Bach speaks: a cortical "language-network" serves the processing of music.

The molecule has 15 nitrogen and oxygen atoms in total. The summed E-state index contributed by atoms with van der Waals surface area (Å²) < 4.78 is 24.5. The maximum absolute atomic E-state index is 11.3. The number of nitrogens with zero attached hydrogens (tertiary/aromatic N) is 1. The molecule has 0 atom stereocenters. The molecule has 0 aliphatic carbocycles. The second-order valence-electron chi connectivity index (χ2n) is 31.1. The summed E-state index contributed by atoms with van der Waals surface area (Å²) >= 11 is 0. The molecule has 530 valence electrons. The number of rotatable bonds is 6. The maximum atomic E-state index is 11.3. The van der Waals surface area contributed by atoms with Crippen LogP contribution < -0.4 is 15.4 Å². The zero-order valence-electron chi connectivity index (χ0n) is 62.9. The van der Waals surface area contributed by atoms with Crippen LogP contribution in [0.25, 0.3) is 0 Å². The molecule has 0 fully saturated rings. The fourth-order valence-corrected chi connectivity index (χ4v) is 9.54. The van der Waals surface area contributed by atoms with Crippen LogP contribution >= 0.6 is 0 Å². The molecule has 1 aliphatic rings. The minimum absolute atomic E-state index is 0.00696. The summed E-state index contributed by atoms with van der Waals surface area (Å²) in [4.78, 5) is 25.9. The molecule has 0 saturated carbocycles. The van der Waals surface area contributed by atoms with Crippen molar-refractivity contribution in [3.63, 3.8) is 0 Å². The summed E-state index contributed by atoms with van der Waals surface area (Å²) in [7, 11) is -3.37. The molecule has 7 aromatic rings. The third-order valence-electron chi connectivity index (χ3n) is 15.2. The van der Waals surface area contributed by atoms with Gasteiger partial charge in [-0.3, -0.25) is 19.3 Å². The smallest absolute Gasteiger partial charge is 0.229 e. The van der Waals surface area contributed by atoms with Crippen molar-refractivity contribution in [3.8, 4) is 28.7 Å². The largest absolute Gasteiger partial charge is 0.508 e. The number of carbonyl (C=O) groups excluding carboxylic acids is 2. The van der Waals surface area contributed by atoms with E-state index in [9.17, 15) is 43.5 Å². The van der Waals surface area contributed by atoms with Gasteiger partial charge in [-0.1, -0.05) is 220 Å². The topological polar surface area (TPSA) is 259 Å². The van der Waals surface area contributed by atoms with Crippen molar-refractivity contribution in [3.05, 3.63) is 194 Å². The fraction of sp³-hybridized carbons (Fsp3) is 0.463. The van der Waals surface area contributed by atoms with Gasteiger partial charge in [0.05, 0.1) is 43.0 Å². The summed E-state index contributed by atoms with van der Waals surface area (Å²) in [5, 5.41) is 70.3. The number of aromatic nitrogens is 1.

The aim of the present study was the investigation of neural correlates of music processing with fMRI. Chord sequences were presented to the participants, infrequently containing unexpected musical events. These events activated the areas of Broca and Wernicke, the superior temporal sulcus, Heschl's gyrus, both planum polare and planum temporale, as well as the anterior superior insular cortices. Some of these brain structures have previously been shown to be involved in music processing, but the cortical network comprising all these structures has up to now been thought to be domain-specific for language processing. To what extent this network might also be activated by the processing of non-linguistic information has remained unknown. The present fMRI-data reveal that the human brain employs this neuronal network also for the processing of musical information, suggesting that the cortical network known to support language processing is less domain-specific than previously believed.